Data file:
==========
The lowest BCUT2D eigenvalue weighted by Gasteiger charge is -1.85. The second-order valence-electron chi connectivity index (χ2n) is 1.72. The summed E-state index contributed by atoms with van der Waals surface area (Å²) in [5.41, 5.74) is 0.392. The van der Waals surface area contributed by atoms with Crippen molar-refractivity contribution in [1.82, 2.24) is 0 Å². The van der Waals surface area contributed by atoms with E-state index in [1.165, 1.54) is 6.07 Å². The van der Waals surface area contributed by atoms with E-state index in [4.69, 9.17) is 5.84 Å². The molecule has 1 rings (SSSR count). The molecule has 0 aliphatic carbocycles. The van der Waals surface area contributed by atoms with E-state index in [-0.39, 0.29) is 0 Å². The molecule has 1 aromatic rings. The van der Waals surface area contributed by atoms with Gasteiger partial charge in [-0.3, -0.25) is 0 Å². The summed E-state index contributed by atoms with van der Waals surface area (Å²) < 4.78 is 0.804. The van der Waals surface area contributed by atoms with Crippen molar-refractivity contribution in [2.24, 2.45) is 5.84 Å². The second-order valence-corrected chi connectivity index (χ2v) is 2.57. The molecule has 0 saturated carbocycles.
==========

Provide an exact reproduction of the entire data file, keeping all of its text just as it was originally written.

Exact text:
The lowest BCUT2D eigenvalue weighted by Gasteiger charge is -1.85. The second-order valence-electron chi connectivity index (χ2n) is 1.72. The summed E-state index contributed by atoms with van der Waals surface area (Å²) in [5.41, 5.74) is 0.392. The van der Waals surface area contributed by atoms with Crippen molar-refractivity contribution in [1.82, 2.24) is 0 Å². The van der Waals surface area contributed by atoms with E-state index in [1.165, 1.54) is 6.07 Å². The van der Waals surface area contributed by atoms with E-state index in [4.69, 9.17) is 5.84 Å². The molecule has 1 rings (SSSR count). The molecule has 0 aliphatic carbocycles. The van der Waals surface area contributed by atoms with E-state index in [-0.39, 0.29) is 0 Å². The molecule has 1 aromatic rings. The van der Waals surface area contributed by atoms with Gasteiger partial charge in [-0.3, -0.25) is 0 Å². The summed E-state index contributed by atoms with van der Waals surface area (Å²) < 4.78 is 0.804. The van der Waals surface area contributed by atoms with Crippen molar-refractivity contribution in [2.24, 2.45) is 5.84 Å². The second-order valence-corrected chi connectivity index (χ2v) is 2.57. The molecule has 0 saturated carbocycles.